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Municipal Risk Assessment Tool


Extreme weather events that used to happen every 40 years now occur every 6 years in some regions of the country. IBC is piloting ground-breaking technology – a tool known as MRAT – to help communities reduce flooding caused by sewer backups.

How Does MRAT Fight Urban Flooding?

Canada’s weather is changing and it’s hurting communities. In 2013, insured losses from natural disasters – including the major Alberta and Toronto floods – were $3.2 billion, the highest in Canadian history.

This is why Canadian property and casualty insurers are eager to collaborate with governments to help Canadians adapt to the new weather realities. MRAT is a valuable tool in the fight against water damage caused by sewer backups. 

Water - It's A $55 Billion Challenge

Municipal Risk Assessment Tool (MRAT)

What Does MRAT Do?

MRAT is a new, multi-million dollar technology created by municipalities and insurers to help protect against costly sewer backup damage to homes and businesses. Here’s how it works:

  • The tool combines information about municipal infrastructure, current and future climate, and insurance claims.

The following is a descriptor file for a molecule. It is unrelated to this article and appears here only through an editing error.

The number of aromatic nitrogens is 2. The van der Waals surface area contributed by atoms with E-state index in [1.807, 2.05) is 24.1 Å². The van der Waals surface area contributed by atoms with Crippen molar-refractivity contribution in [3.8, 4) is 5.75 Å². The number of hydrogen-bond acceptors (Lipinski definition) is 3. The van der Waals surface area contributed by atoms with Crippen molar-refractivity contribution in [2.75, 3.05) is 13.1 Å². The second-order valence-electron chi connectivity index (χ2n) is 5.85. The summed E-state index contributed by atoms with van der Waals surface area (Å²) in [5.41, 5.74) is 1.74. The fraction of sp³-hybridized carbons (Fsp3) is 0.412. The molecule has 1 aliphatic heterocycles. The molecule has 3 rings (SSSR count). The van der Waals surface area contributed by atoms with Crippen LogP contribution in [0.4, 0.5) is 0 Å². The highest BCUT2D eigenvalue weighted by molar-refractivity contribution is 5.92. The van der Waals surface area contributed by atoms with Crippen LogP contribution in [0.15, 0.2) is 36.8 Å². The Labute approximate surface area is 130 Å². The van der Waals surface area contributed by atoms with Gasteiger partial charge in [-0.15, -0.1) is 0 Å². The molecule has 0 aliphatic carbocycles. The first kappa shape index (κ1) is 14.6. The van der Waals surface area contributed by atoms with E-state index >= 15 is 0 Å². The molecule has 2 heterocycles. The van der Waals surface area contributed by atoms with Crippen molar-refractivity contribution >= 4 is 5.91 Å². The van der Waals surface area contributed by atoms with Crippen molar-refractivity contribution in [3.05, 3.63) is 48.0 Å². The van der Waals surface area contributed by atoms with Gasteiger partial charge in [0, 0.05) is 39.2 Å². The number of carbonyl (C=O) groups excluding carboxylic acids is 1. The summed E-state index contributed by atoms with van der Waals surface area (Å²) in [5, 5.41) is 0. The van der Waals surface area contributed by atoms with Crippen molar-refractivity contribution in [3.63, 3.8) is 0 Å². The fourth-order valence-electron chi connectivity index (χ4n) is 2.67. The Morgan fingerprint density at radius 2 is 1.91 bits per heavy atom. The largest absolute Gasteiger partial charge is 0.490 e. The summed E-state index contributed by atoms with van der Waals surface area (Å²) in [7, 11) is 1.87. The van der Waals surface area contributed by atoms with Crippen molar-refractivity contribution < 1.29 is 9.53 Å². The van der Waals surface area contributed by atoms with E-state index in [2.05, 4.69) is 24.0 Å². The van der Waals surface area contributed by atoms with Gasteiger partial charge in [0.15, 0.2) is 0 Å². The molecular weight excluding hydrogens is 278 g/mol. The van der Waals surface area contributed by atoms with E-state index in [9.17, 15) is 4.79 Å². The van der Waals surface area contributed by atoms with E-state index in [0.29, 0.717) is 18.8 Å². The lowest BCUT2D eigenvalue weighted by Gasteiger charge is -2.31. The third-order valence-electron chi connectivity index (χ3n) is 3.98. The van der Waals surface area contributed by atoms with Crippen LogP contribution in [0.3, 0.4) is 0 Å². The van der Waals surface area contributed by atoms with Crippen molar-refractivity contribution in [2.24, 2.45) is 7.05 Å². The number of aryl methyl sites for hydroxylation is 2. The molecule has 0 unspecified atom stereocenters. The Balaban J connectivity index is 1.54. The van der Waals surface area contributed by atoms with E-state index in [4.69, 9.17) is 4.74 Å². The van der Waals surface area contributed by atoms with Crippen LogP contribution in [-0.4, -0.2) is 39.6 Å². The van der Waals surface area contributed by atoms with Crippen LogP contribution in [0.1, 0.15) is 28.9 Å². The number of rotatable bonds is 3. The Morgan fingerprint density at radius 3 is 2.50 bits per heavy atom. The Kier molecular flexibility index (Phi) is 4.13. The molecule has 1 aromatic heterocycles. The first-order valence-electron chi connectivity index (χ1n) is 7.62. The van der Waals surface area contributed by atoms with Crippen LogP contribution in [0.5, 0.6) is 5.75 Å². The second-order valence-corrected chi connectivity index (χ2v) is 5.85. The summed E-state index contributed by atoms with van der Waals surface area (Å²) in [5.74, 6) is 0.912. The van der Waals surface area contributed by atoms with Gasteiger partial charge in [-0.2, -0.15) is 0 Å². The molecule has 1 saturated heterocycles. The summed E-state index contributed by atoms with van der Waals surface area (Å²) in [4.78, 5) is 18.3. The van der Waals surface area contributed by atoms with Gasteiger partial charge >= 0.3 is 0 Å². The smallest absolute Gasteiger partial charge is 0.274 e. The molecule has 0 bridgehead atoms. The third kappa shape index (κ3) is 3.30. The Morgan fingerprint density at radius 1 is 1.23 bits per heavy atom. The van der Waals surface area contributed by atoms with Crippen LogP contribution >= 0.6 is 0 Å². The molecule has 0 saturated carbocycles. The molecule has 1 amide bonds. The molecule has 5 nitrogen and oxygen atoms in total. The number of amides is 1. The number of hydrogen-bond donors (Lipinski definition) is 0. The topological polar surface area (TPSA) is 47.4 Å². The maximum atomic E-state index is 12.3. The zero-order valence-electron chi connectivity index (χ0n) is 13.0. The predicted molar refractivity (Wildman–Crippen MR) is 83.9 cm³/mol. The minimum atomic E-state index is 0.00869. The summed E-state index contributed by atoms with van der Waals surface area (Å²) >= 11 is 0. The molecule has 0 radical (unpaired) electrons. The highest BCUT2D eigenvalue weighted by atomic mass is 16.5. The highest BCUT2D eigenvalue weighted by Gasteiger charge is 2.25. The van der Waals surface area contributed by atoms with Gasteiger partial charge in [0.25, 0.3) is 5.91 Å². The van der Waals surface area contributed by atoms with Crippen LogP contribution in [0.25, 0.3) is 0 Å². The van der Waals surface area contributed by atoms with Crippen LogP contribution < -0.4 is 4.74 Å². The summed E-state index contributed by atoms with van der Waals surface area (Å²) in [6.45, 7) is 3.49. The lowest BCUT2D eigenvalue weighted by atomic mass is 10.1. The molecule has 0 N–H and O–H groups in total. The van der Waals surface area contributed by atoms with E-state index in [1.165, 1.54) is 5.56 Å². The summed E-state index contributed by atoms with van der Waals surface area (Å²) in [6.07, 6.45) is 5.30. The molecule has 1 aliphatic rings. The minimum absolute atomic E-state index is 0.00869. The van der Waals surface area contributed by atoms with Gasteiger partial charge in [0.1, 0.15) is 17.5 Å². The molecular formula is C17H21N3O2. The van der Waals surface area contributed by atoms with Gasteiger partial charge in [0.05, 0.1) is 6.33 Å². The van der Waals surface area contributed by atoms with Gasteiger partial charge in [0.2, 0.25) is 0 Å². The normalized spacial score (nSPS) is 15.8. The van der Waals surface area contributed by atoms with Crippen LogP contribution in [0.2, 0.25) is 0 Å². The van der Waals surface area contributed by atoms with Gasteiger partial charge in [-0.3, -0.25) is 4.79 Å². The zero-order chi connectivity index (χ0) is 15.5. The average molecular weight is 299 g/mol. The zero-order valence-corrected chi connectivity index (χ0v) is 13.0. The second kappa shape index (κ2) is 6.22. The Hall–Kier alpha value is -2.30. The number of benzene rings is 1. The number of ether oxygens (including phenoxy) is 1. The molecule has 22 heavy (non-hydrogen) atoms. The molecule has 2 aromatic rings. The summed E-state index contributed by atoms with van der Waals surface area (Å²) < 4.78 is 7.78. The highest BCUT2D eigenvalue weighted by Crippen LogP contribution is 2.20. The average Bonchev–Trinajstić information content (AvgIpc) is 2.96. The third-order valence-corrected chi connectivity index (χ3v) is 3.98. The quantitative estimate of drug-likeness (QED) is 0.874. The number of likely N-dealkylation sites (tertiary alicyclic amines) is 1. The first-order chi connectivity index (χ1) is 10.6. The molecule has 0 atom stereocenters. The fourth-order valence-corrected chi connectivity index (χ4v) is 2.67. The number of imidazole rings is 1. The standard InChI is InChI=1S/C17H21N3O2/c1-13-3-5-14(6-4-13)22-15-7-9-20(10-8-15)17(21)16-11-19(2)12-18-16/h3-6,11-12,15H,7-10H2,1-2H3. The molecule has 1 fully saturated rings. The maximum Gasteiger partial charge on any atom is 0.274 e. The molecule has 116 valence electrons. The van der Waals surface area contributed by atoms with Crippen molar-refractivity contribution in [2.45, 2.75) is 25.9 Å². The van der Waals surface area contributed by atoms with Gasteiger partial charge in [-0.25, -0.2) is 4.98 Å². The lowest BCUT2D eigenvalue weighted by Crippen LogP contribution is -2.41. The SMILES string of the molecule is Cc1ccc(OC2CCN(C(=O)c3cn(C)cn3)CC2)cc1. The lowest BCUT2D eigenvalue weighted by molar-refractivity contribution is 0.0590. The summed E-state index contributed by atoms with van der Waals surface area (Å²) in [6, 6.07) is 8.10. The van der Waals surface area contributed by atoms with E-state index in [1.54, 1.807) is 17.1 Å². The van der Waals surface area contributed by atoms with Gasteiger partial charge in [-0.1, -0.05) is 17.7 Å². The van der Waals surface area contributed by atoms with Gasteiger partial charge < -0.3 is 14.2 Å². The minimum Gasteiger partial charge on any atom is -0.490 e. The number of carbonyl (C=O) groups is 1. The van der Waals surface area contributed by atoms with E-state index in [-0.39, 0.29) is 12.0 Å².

• City engineers use the technology to get a picture of where sewer and stormwater infrastructure is vulnerable today, and where it will be vulnerable in 2020 and in 2050.
  • MRAT data are displayed as risk maps. 
  • Red areas on maps indicate that basement flooding is more likely and green areas indicate that it is less likely. 
  • City engineers can use MRAT maps to plan and prioritize infrastructure repairs, adjust service levels and support requests for federal infrastructure dollars.
  • Three cities are participating in an MRAT pilot project: Coquitlam, BC; Hamilton, ON; Fredericton, NB.
  • ​Developed with financial support through Natural Resources Canada’s Innovative Risk Management Tools Program, the tool is the only one of its kind in the world.